During periods of social isolation, it might feel more difficult than ever for people to look after their mental health. For some the mix of Covid-19 related anxiety, social isolation and pre-existing mental health problems could be particularly difficult to cope with. In addition, the current situation may have taken away some peoples previous coping mechanisms, and their access to face-to-face support.
Mental health services are still available for people who need some extra help to get through.
In addition to offering practical and emotional support we can help others by making them aware of the range of services and support still available to
- support their mental health
- address the broader range of problems that arise out of the crisis such as housing, money, domestic violence and employment issues.
5 Steps to Helping – Showing you care, offering support and a listening ear can all go a long way.
Watch for the warning signs that someone might be struggling. This is more challenging during the Covid-19 crisis, and we may need to be more pro-active about checking in with others by phone and online.
Trust your instincts and ask the person directly how they are doing. If necessary, ask twice. “Are you really OK?”. If you feel they may be struggling let them know that you are worried about them and that you care.
Give them time and space to talk and be helpfully nosey. Have a look at our listening tips on the following pages. During the Covid-19 crisis you may need to do more of this by telephone and online.
Explore what help they might need. Build a circle of support through family and friends. Have a look together at the resources at the end of this booklet, or on our website. Set goals about what they can do next.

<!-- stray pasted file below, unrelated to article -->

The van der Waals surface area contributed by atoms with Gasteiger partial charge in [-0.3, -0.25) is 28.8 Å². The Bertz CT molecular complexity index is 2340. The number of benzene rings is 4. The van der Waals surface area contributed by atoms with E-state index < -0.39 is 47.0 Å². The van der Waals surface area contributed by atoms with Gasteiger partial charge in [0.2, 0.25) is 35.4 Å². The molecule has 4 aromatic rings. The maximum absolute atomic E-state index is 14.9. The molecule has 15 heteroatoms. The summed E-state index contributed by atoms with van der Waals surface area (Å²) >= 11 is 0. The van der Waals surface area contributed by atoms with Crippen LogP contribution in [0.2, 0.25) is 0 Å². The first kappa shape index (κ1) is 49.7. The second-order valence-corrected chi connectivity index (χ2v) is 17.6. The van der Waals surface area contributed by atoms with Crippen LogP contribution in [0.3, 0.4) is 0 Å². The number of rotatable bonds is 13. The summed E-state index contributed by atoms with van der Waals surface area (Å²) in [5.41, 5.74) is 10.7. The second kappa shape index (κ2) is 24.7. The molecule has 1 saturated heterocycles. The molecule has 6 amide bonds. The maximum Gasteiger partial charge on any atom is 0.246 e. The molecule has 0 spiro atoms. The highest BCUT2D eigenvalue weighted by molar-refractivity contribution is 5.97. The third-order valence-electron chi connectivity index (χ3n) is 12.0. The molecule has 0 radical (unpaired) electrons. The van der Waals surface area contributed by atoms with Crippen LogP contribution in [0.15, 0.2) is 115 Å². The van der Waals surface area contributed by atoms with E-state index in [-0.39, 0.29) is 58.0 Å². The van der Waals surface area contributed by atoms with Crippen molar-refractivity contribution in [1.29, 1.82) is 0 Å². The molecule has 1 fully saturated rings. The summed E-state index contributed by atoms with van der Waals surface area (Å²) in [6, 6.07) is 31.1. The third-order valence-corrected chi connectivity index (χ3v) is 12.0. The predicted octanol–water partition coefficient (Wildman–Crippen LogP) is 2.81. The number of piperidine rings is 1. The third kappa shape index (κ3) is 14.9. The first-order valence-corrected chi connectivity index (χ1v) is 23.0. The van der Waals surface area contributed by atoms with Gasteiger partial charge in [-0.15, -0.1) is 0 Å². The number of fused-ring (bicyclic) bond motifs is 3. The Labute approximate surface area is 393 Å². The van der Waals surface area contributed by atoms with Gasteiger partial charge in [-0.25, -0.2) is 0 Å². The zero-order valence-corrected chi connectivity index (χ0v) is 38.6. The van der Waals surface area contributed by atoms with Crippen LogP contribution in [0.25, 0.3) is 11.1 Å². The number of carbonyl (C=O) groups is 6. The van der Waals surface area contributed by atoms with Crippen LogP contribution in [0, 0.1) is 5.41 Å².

Keep Checking in and letting the person know you are there for them. Knowing someone cares can make all the difference.
Look out for the signs that someone might be struggling to cope.
The current situation and uncertainty will lead to heightened levels of anxiety for many people, and potentially in the longer term to a range of mental health problems if people don’t get the early support they need.
Look out for the signs that someone might be struggling to cope
How someone might behave
- Changes in appetite or sleeping patterns
- Withdrawing from, or avoiding friends and family
- Stopping telephone or social media contact
- Losing interest in things, including their appearance
- Risky behaviour or increased use of alcohol and drugs
- Carelessness or lack of interest in work
- Starting or increasing Self-harming behaviour
- Increasing coping behaviour such as hand-washing
- Struggling to make decisions and concentrate.
How they may be thinking or feeling
- Sadness or anxiety that does not go away
- Losing enjoyment and interest in people and activities
- Lack of energy, lethargy and tiredness
- Extreme mood swings, ongoing irritability or anger
- Developing unrealistic or excessive fears and worries
- Increased anxiety about their health
- Chest pains, shortness of breadth
Be helpfully nosey
This is a challenging time. Show interest in the people around you. Show you care through asking questions about how they are thinking and feeling. And don’t be afraid to ask twice if you are worried. Check in, and continue to check in.
Be Vigilant – Its more important than ever to find ways to keep contact, to check-in, and to offer support to those around us.